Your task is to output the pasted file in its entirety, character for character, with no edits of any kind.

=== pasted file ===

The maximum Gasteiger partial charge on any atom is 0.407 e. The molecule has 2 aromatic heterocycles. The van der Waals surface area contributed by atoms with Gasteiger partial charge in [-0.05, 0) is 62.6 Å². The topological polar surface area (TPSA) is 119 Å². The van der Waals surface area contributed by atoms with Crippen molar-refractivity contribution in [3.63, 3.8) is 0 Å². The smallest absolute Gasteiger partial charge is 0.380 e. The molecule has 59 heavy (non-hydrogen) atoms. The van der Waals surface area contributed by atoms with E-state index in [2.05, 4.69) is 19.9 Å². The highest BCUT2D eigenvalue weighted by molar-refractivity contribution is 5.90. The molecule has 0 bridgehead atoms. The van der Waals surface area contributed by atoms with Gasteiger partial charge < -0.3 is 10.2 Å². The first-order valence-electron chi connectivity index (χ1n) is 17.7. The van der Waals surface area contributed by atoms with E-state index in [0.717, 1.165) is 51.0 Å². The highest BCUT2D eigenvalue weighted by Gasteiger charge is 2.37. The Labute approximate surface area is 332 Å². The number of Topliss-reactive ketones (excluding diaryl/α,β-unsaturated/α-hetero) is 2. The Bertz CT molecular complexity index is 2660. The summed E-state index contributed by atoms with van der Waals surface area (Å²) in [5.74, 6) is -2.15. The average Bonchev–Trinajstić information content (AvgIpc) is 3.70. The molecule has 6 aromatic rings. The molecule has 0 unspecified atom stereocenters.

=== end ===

The maximum Gasteiger partial charge on any atom is 0.407 e. The molecule has 2 aromatic heterocycles. The van der Waals surface area contributed by atoms with Gasteiger partial charge in [-0.05, 0) is 62.6 Å². The topological polar surface area (TPSA) is 119 Å². The van der Waals surface area contributed by atoms with Crippen molar-refractivity contribution in [3.63, 3.8) is 0 Å². The smallest absolute Gasteiger partial charge is 0.380 e. The molecule has 59 heavy (non-hydrogen) atoms. The van der Waals surface area contributed by atoms with E-state index in [2.05, 4.69) is 19.9 Å². The highest BCUT2D eigenvalue weighted by molar-refractivity contribution is 5.90. The molecule has 0 bridgehead atoms. The van der Waals surface area contributed by atoms with Gasteiger partial charge < -0.3 is 10.2 Å². The first-order valence-electron chi connectivity index (χ1n) is 17.7. The van der Waals surface area contributed by atoms with E-state index in [0.717, 1.165) is 51.0 Å². The highest BCUT2D eigenvalue weighted by Gasteiger charge is 2.37. The Labute approximate surface area is 332 Å². The number of Topliss-reactive ketones (excluding diaryl/α,β-unsaturated/α-hetero) is 2. The Bertz CT molecular complexity index is 2660. The summed E-state index contributed by atoms with van der Waals surface area (Å²) in [5.74, 6) is -2.15. The average Bonchev–Trinajstić information content (AvgIpc) is 3.70. The molecule has 6 aromatic rings. The molecule has 0 unspecified atom stereocenters.